The Executioner: Boston Blitz - Don Pendleton, Pinnacle, 1972.
The mob kidnap Mack Bolan’s brother and girlfriend, which drives Bolan (never a guy who needs much provoking to start with) into a kill-frenzy that he unleashes on beantown. Lots of action and even more purple prose about how tough and noble our hero is: Pendleton never lets the fact that he’s showing us stop him from telling us, too, but in this case it’s part of the writer’s unique style and charm. Good entry (#12) in the original series.
The Fanatics of Al Asad - “Nick Carter”, Award Books, 1972
This is pretty extreme even for a Nick Carter plot: the President and Vice President are killed in a mortar attack by Arab terrorists, and the Speaker of the House (next in line and therefore the new president) has been kidnapped by the same terrorist cell, and he will be executed in 48 hours if Israel isn’t disarmed. Of course Israel won’t go along with that and threatens nuclear war, so Nick Carter, Secret Agent, has to recover the new president and nullify the terror cell, singlehandedly. The book stays pretty realistic and believable, even with a plot like that, and the writing is high quality even from a faceless corporate scribe. Delivers!
Edge #17: Vengeance Valley - George G. Gilman, Pinnacle, 1975
I was an Edge fanatic in high school. I got my first two when the preacher across the street had a garage sale (what copies of “The Most Violent Westerns In Print” were doing in a preacher’s library is only for a forgiving and blood-obsessed god to know), hunted down the rest (most of which I got for X-mas in a big bulk) and read almost every one of them at least twice in study halls. I even did a book report on one of them, and that’s probably still a disturbing note in my permanent file somewhere. Edge books were written by a British author who watched Clint Eastwood’s spaghetti westerns and decided Western paperbacks needed an anti-hero, too... and that’s exactly what Edge is. If he’s the good guy, it’s only because everyone around him is worse. He’s a half-breed Mexican/Scandinavian loner, totally motivated by self-interest, and prone to really depraved acts of violence, usually performed with a razor he keeps hidden at the back of his neck under his hair. Anyway, this is an average entry in the series and has Edge getting beaten almost to death and robbed by a gang of men, who -- even in his beaten-to-a-pulp condition -- he manages to square things with before the book is over. He also kills some men who rape a farmer’s wife who helped him. It’s good, but I’d forgotten how witty Edge thinks he is; everything out of his mouth is some bad pun or awful joke that’s so strained that other characters have to translate for him a lot. In any case, faux-clever or not, he’s not a guy you’d want to be on the bad side of, and as misanthropic as he is, pretty much everyone’s on his bad side.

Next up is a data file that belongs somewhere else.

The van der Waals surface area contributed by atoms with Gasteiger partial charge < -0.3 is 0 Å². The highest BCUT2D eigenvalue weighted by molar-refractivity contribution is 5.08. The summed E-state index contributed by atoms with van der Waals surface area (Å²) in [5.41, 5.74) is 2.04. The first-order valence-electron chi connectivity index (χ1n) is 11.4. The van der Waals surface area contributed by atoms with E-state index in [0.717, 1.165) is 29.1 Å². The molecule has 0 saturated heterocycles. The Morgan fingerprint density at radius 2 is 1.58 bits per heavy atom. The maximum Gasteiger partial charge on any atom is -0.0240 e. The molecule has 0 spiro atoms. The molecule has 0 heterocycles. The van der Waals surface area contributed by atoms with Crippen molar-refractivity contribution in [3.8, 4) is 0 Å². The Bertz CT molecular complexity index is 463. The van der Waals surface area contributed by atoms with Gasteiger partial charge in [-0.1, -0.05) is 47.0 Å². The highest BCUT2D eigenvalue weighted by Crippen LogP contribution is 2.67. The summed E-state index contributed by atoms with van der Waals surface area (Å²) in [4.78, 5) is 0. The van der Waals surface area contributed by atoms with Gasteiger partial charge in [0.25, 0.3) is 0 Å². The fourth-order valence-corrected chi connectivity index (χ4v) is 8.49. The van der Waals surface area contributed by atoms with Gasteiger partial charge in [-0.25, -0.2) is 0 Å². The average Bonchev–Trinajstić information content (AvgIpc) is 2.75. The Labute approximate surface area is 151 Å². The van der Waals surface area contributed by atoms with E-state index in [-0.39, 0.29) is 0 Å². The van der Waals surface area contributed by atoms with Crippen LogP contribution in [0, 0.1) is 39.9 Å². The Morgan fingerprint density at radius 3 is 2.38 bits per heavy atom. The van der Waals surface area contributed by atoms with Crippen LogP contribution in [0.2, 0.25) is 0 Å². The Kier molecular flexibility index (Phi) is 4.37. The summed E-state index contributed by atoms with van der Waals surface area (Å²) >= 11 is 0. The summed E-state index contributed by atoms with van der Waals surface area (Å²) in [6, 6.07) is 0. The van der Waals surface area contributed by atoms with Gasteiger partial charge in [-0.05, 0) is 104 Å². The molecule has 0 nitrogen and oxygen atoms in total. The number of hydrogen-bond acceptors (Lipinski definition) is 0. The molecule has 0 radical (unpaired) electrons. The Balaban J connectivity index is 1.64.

Vigilante: Los Angeles: Detour To A Funeral - V. J. Santiago, Pinnacle, 1975
Second in the Death Wish-inspired series has bereaved Joe Madden going to Los Angeles to carry on his war against criminals. He rescues a hooker or two from violent pimps (who are also famous pop stars or overweight lesbians -- this ain’t a politically-correct book) and stops the local drug trade, raising a lot of hell and racking up a fair body count for a guy armed with only a .38. Simple and straightforward pulp action, no flash but no bullshit, either. One of the few series that used actual photos of a guy on the cover, although they later went to paintings. The Butcher series also flirted with using photos for a while, but were at their best when they used stark pencil sketches.
And now another blog to plug - Patton Oswalt’s Spew. One of my favorite comedians also sounds like my separated-at-birth brother, because some of his reading tastes meld with mine perfectly. If you backtrack that blog with the drop-down menu at the top, back in October he showcased a different horror short story every day, and it sent me into my library to read and re-read some of his recommendations. I really liked that and may have to come up with a short-story reading list of my own, maybe to mail to him and return the favor. I’ve always wanted to edit an anthology, but never got it together. Anyway, Patton did great on that. There’s also a “GHOULS OF PROVIDENCE” post where he wandered around H.P. Lovecraft’s hometown while he had a fever, and that made for brilliant, creepy reading. Check it out.